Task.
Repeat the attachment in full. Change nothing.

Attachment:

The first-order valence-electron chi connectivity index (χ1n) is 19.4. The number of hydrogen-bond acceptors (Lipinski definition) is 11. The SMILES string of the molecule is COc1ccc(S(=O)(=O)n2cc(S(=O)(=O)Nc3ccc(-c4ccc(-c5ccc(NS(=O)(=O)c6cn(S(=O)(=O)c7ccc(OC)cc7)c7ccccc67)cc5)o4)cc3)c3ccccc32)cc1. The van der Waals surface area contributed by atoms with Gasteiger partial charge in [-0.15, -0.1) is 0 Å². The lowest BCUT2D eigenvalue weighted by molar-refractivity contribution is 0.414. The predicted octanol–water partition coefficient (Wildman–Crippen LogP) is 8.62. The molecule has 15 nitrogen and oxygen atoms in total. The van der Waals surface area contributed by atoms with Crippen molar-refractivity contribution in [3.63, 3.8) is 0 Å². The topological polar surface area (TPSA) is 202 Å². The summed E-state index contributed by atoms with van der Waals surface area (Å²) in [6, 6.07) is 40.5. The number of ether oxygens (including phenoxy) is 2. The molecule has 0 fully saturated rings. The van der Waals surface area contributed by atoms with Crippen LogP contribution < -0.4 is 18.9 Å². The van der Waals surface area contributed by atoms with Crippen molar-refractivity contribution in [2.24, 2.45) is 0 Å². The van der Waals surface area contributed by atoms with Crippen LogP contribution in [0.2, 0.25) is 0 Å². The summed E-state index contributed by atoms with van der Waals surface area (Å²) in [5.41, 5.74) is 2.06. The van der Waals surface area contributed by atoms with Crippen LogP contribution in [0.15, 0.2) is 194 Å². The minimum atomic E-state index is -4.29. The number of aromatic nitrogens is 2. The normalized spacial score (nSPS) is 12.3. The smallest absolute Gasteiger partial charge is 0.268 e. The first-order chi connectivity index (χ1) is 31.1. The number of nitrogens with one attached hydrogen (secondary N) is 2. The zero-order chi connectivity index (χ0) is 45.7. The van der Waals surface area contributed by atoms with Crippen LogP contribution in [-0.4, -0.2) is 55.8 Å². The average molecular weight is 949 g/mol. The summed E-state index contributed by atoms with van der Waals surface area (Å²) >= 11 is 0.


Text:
The first-order valence-electron chi connectivity index (χ1n) is 19.4. The number of hydrogen-bond acceptors (Lipinski definition) is 11. The SMILES string of the molecule is COc1ccc(S(=O)(=O)n2cc(S(=O)(=O)Nc3ccc(-c4ccc(-c5ccc(NS(=O)(=O)c6cn(S(=O)(=O)c7ccc(OC)cc7)c7ccccc67)cc5)o4)cc3)c3ccccc32)cc1. The van der Waals surface area contributed by atoms with Gasteiger partial charge in [-0.15, -0.1) is 0 Å². The lowest BCUT2D eigenvalue weighted by molar-refractivity contribution is 0.414. The predicted octanol–water partition coefficient (Wildman–Crippen LogP) is 8.62. The molecule has 15 nitrogen and oxygen atoms in total. The van der Waals surface area contributed by atoms with Crippen molar-refractivity contribution in [3.63, 3.8) is 0 Å². The topological polar surface area (TPSA) is 202 Å². The summed E-state index contributed by atoms with van der Waals surface area (Å²) in [6, 6.07) is 40.5. The number of ether oxygens (including phenoxy) is 2. The molecule has 0 fully saturated rings. The van der Waals surface area contributed by atoms with Crippen LogP contribution < -0.4 is 18.9 Å². The van der Waals surface area contributed by atoms with Crippen molar-refractivity contribution in [2.24, 2.45) is 0 Å². The van der Waals surface area contributed by atoms with Crippen LogP contribution in [0.2, 0.25) is 0 Å². The summed E-state index contributed by atoms with van der Waals surface area (Å²) in [5.41, 5.74) is 2.06. The van der Waals surface area contributed by atoms with Crippen LogP contribution in [0.15, 0.2) is 194 Å². The minimum atomic E-state index is -4.29. The number of aromatic nitrogens is 2. The normalized spacial score (nSPS) is 12.3. The smallest absolute Gasteiger partial charge is 0.268 e. The first-order chi connectivity index (χ1) is 31.1. The number of nitrogens with one attached hydrogen (secondary N) is 2. The zero-order chi connectivity index (χ0) is 45.7. The van der Waals surface area contributed by atoms with Crippen LogP contribution in [-0.4, -0.2) is 55.8 Å². The average molecular weight is 949 g/mol. The summed E-state index contributed by atoms with van der Waals surface area (Å²) >= 11 is 0.